Primary Hypogonadism and Primary Testicular Failure
While hypogonadism sounds like a horrible, disfiguring illness, it’s actually the medical term for low testosterone. This rather common and treatable condition is broken down into two types — primary hypogonadism and secondary hypogonadism.
Secondary hypogonadism could be thought of as crossed wires or a problem with your body’s operating system — your biochemical communication network of hormones is malfunctioning. Secondary hypogonadism is often a problem intrinsic to the pituitary gland.
Even though the body’s machinery responsible for testosterone production is in good working order, it’s simply not getting the messages that tell it when and how to do its job, to produce the needed quantities of testosterone (or other hormones).
Primary hypogonadism generally refers to a condition that is more severe, and, often, more permanent. Basically, you have a hardware malfunction — the machinery in your body that produces hormones is damaged in some way.
(This earlier post from our blog provides a more complete overview of hypogonadism.)
What Is Primary Hypogonadism?
Primary hypogonadism is often referred to as primary testicular failure — your testicles are not able to produce the necessary testosterone for balanced hormone levels, often due to injury or trauma.
You are likely to experience symptoms of low testosterone as a result, such as the following:
- Sexual dysfunction
- Weight problems
- Trouble concentrating
- Loss of endurance
- Depressed mood
- Muscle weakness and loss
In the case of low testosterone, the shortage of testosterone leading to your symptoms is caused by testicular trauma leading to testicular failure.
Primary Testicular Failure — The Causes
Testicular trauma can refer to injury, medical treatments involving harsh chemicals or radiation that hinder testicular function, or removal of the testicles to treat cancer.
Low Testosterone and Testicular Removal
This is the most obvious type of “testicular trauma” — removal of one or both testicles can be necessary in the event of accidental injury or as a part of cancer treatment.
When only one testicle is removed, there is usually a severe, initial drop in testosterone production. However, in many cases, the remaining testicle will pick up the slack by increasing production, resulting in a return to more-or-less normal testosterone levels (though this is not always the case).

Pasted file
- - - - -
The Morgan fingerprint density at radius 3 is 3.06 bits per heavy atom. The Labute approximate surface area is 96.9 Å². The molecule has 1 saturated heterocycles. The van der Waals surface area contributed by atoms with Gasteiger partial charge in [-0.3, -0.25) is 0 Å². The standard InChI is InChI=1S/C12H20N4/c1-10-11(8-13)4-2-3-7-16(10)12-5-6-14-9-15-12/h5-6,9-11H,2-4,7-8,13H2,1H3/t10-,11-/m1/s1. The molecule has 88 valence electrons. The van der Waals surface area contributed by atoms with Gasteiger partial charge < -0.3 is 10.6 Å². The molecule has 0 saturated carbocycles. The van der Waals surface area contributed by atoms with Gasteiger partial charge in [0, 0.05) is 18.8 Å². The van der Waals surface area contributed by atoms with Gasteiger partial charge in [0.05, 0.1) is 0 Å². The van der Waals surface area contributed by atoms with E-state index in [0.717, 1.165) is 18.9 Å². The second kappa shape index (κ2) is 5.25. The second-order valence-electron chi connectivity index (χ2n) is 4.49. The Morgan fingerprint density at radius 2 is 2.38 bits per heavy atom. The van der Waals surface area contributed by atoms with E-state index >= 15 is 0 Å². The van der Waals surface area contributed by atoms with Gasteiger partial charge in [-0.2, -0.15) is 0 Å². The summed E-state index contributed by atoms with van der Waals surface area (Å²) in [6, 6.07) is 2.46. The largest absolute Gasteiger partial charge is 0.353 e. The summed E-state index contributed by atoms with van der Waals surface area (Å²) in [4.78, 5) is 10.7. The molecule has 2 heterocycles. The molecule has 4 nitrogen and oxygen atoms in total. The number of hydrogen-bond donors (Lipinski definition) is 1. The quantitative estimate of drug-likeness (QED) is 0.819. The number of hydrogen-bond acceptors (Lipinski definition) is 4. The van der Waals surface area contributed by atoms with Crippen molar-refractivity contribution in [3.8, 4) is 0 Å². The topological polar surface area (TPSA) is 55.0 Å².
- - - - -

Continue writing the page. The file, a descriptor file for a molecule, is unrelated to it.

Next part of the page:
Removal of both testicles leads a total loss of testosterone production, necessitating hormonal replacement therapy.
Primary Hypogonadism and Radiation and Chemotherapy
Harsh treatments for cancer can result in the testicles ceasing to function, or functioning at lower-than-optimum levels.
This is usually temporary, and the testicles could return to more normal function some time after the radiation or chemotherapy has been completed.
Unfortunately, this is not always the case — the physical trauma caused by these harsh (but often life-saving) treatments can sometimes cause a permanent reduction in testosterone production.
Other Medical Causes of Primary Hypogonadism
The following are some medical conditions that can result in testicular trauma, which then leads to primary hypogonadism:
- Klinefelter’s syndrome
- Adolescent mumps (or other infections) causing extreme swelling of the testicles
- Undiscovered or untreated tumors and cancer
Primary hypogonadism, or testicular failure, is found to be the most common cause of low testosterone in younger men.
Primary Testicular Failure and Treatment With TRT
If you suffer from primary hypogonadism, a treatment regimen of supplementary testosterone is recommended.
This article from The National Center for Biotechnology Information sums up the benefits of testosterone replacement therapy (TRT) for men suffering from all forms of low testosterone, including primary hypogonadism:
“For men who have the diagnosis of primary or secondary hypogonadism with symptoms referable to consistently low serum testosterone levels, testosterone replacement should be offered because most studies show that benefits outweigh potential risks. In most studies in hypogonadal men receiving testosterone replacement, improvement in sexual function and lean mass, decrease in fat mass and increase in bone mineral density are more consistent in younger than older men.”
Those are much needed benefits for someone suffering from primary hypogonadism. Treatment can make all the difference, especially when you consider that the effects of testicular trauma may be permanent.
Learn More About Primary Hypogonadism in Young Men
For younger men, especially those under 30, primary hypogonadism is the most likely cause of low testosterone, but there can also be other reasons behind the condition — click the button below to find out more about low testosterone in young men.